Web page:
At Albany Med, minimally invasive surgery uses smaller incisions, a highly advanced technique that is only performed at select hospitals.
The mitral valve controls blood flow through the heart. With each heartbeat, it opens to allow blood to flow into the heart’s main pumping chamber — the left ventricle. When the left ventricle contracts to push blood through the body, the mitral valve then closes to prevent blood from flowing back into the heart toward the lungs. An abnormal or damaged mitral valve cannot completely seal the heart’s left ventricle, resulting in poor blood flow. In some cases, like Ropetski’s, a mitral valve can be repaired with surgery that rebuilds the tissue of the “leaky” valve with the help of an artificial band that provides stability.
Traditional open heart surgery requires surgeons to make a long incision and split the breast bone to reach the heart. But here at Albany Med minimally invasive valve surgery uses smaller incisions with partial sternal splitting or through the side of the chest with rib spreading and is a highly advanced technique that is only performed at select hospitals. The da Vinci robotic system so greatly improves the visibility and instrument manipulation that it takes minimally invasive surgery to another level.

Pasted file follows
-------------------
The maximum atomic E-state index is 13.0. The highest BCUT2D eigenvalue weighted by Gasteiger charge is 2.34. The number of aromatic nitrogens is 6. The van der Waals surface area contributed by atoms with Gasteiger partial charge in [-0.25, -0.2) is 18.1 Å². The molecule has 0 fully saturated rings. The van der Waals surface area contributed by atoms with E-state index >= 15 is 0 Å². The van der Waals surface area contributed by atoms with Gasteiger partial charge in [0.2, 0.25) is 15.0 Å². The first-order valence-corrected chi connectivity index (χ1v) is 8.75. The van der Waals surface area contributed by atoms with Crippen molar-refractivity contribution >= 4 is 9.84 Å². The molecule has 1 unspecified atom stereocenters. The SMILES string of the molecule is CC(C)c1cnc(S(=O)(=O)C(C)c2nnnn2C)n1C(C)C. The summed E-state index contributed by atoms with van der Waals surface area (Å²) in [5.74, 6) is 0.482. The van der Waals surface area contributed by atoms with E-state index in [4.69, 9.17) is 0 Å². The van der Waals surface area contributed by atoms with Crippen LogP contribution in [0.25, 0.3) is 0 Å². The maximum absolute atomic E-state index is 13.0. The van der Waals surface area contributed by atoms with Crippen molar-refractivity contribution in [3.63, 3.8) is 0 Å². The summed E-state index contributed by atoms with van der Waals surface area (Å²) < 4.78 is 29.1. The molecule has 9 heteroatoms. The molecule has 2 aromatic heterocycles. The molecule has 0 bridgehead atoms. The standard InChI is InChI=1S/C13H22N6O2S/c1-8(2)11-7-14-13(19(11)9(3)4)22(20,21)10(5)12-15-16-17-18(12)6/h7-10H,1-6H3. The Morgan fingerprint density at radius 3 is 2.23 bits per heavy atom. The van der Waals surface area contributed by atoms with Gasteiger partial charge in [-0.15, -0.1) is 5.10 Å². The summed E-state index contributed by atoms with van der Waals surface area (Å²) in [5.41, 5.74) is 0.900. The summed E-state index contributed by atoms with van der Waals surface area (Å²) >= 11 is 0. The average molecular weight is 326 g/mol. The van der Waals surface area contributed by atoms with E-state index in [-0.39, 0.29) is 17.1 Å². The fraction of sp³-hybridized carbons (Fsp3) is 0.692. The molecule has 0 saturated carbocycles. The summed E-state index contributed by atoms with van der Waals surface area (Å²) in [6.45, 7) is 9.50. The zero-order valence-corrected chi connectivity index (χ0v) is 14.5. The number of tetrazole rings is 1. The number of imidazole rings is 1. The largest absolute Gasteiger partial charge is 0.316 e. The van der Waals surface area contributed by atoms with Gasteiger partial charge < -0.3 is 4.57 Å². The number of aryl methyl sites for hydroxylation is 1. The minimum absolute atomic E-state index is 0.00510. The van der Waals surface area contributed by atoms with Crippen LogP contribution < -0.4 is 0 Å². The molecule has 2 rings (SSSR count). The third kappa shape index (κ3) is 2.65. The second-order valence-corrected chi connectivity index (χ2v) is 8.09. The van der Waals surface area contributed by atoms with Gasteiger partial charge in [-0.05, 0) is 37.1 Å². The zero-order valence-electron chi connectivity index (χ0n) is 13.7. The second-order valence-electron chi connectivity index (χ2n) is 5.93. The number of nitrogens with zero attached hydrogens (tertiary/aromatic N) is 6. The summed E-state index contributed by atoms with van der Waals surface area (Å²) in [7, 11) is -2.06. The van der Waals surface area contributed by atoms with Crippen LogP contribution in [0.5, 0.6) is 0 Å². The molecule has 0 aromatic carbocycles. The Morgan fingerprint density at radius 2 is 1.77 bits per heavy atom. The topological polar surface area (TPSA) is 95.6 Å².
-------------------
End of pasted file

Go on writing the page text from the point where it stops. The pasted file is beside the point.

Who expects a healthy 7-year-old boy to have a stroke? No one. But when it happened to Arthur he went to Albany Med to get some answers. The cause? An infection in the heart. Two surgeries later he is playing basketball in the driveway like any other kid.